** "Ctenochaetus truncatus" Randall & Clements, 2001.
* Genus "Naso"
** Whitemargin unicornfish, "Naso annulatus" (Quoy & Gaimard, 1825).
** Humpback unicornfish, "Naso brachycentron" (Valenciennes, 1835).
** Spotted unicornfish, "Naso brevirostris" (Cuvier, 1829).
** "Naso caeruleacauda" Randall, 1994.
** Gray unicornfish, "Naso caesius" Randall & Bell, 1992.
** Elegant unicornfish, "Naso elegans" (Rüppell, 1829).
** Horseface unicornfish, "Naso fageni" Morrow, 1954.
** Sleek unicornfish, "Naso hexacanthus" (Bleeker, 1855).
** Orangespine unicornfish, "Naso lituratus" (Forster, 1801).
** Elongate unicornfish, "Naso lopezi" Herre, 1927.
** "Naso maculatus" Randall & Struhsaker, 1981.
** Squarenose unicornfish, "Naso mcdadei" Johnson, 2002.
** Slender unicorn, "Naso minor" (Smith, 1966).
** "Naso reticulatus" Randall, 2001.
** Oneknife unicornfish, "Naso thynnoides" (Cuvier, 1829).
** Bulbnose unicornfish, "Naso tonganus" (Valenciennes, 1835).
** Humpnose unicornfish, "Naso tuberosus" Lacépède, 1801.
** Bluespine unicornfish, "Naso unicornis" (Forsskål, 1775).
** Bignose unicornfish, "Naso vlamingii" (Valenciennes, 1835).
* Genus "Paracanthurus"
** Palette surgeonfish, "Paracanthurus hepatus" (Linnaeus, 1766).
* Genus "Prionurus"
** Biafra doctorfish, "Prionurus biafraensis" (Blache & Rossignol, 1961).
** "Prionurus chrysurus" Randall, 2001.
** Razor surgeonfish, "Prionurus laticlavius" (Valenciennes, 1846).
** Yellowspotted sawtail, "Prionurus maculatus" (Randall & Struhsaker, 1981).
** Sixplate sawtail, "Prionurus microlepidotus" Lacépède, 1804.
** Yellowtail surgeonfish, "Prionurus punctatus" Gill, 1862.
** Scalpel sawtail, "Prionurus scalprum" Valenciennes, 1835.
* Genus "Zebrasoma"
** Red Sea sailfin tang, "Zebrasoma desjardinii" (Bennett, 1836).
** Yellow tang, "Zebrasoma flavescens" (Bennett, 1828).
** Spotted tang, "Zebrasoma gemmatum" (Valenciennes, 1835).
** Longnose surgeonfish, "Zebrasoma rostratum" (Günther, 1875).
** Twotone tang, "Zebrasoma scopas" (Cuvier, 1829).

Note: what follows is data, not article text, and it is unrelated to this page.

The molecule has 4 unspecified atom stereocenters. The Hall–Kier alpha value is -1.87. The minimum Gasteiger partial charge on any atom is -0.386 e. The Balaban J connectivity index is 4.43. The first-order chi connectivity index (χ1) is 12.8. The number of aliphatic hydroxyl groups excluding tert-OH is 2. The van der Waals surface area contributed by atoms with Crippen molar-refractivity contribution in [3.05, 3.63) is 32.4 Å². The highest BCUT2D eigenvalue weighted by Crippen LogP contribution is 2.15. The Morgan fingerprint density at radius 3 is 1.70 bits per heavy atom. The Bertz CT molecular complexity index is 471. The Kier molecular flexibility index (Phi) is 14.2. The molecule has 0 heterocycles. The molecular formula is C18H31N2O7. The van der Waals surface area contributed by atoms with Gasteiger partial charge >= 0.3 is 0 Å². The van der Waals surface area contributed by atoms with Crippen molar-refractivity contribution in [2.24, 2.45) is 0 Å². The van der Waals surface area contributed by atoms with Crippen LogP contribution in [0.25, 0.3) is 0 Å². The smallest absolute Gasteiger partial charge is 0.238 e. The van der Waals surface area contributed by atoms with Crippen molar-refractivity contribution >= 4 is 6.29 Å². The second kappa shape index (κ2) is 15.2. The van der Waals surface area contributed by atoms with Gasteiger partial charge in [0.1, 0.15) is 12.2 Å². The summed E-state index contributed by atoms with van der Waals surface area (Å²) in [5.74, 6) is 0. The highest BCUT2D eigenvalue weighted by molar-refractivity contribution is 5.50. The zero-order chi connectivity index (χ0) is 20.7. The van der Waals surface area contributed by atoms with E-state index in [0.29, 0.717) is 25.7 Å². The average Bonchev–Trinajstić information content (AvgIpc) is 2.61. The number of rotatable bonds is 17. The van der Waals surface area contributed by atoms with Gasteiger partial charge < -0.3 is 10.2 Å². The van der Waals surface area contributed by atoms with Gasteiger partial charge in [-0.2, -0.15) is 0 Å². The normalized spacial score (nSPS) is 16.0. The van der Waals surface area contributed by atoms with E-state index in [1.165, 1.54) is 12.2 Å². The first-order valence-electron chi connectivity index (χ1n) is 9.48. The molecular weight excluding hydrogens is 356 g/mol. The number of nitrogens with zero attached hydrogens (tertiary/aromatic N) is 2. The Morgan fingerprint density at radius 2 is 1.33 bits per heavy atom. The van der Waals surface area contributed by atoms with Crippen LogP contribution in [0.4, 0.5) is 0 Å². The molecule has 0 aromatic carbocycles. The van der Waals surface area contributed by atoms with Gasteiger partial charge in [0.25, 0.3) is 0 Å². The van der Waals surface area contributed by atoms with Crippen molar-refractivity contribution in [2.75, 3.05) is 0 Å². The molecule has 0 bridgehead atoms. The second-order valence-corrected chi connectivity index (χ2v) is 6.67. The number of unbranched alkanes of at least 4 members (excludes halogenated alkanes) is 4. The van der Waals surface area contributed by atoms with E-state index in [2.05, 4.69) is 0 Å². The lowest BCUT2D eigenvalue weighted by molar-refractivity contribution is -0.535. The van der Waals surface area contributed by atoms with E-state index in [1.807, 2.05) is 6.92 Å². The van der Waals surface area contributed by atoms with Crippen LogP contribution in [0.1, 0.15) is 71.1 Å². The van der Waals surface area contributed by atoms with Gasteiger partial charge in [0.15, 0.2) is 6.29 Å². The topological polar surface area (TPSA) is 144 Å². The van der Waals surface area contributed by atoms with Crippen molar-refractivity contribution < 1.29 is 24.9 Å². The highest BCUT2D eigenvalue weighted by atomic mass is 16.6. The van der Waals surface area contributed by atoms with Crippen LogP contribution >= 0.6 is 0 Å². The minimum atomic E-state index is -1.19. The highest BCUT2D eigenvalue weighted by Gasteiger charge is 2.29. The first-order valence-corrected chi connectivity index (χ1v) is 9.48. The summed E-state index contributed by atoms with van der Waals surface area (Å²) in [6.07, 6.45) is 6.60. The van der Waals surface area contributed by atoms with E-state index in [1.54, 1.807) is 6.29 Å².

** Sailfin tang, "Zebrasoma veliferum" (Bloch, 1795).
** Yellowtail tang, "Zebrasoma xanthurum" (Blyth, 1852).

Etymology and taxonomic history

The name of the family is derived from the Greek words "akantha" and "oura", which loosely translate to "thorn" and "tail", respectively. This refers to the distinguishing characteristic of the family, the "scalpel" found each member's caudal peduncle.

In the early 1900's, the family was called Hepatidae.cite journal| last =Seale| first =Alvin| authorlink =Alvin Seale| coauthors =| title =New Species of Philippine Fishes| journal =Philippine Journal of Science| volume =4| issue =6| pages =| publisher =Bureau of Science in Manila| date =1909| url =| doi =| id =| accessdate = ]

In the aquarium

Tangs are very sensitive to disease in the home aquarium. However if the tang is fed enough algae and the aquarium is properly maintained disease should not be a problem. It is usually necessary to quarantine the animals using copper sulfate or formalin for a period of around 2 weeks.

Adults range from 15-40cm (6-15 in.) in length and most grow quickly even in aquariums. When considering a tang for an aquarium it is important to consider the size to which these fish can grow. Larger species such as the popular regal tang (of "Finding Nemo" fame), Naso or lipstick tang, clown and sohal tangs can grow to 40cm (15 in.) and require swimming room and hiding places.

Many also suggest adding aggressive tangs to the aquarium last as they are territorial and may fight and possibly kill other fish.

Tangs primarily graze on macroalgae, such as caulerpa and gracilias, although they have been observed in an aquarium setting to eat meat-based fish foods. A popular technique for aquarists, is to grow macroalgae in a sump or refugium. This technique not only is economically beneficial, but serves to promote enhanced water quality through nitrate absorption. The growth of the algae can then be controlled by feeding it to the tang.

References

External links


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Look at other dictionaries:

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  • acanthuridae — ac·an·thu·ri·dae …   English syllables

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  • family Acanthuridae — noun surgeonfishes • Syn: ↑Acanthuridae • Hypernyms: ↑fish family • Member Holonyms: ↑Perciformes, ↑order Perciformes, ↑Percomorphi, ↑order Percomorphi …   Useful english dictionary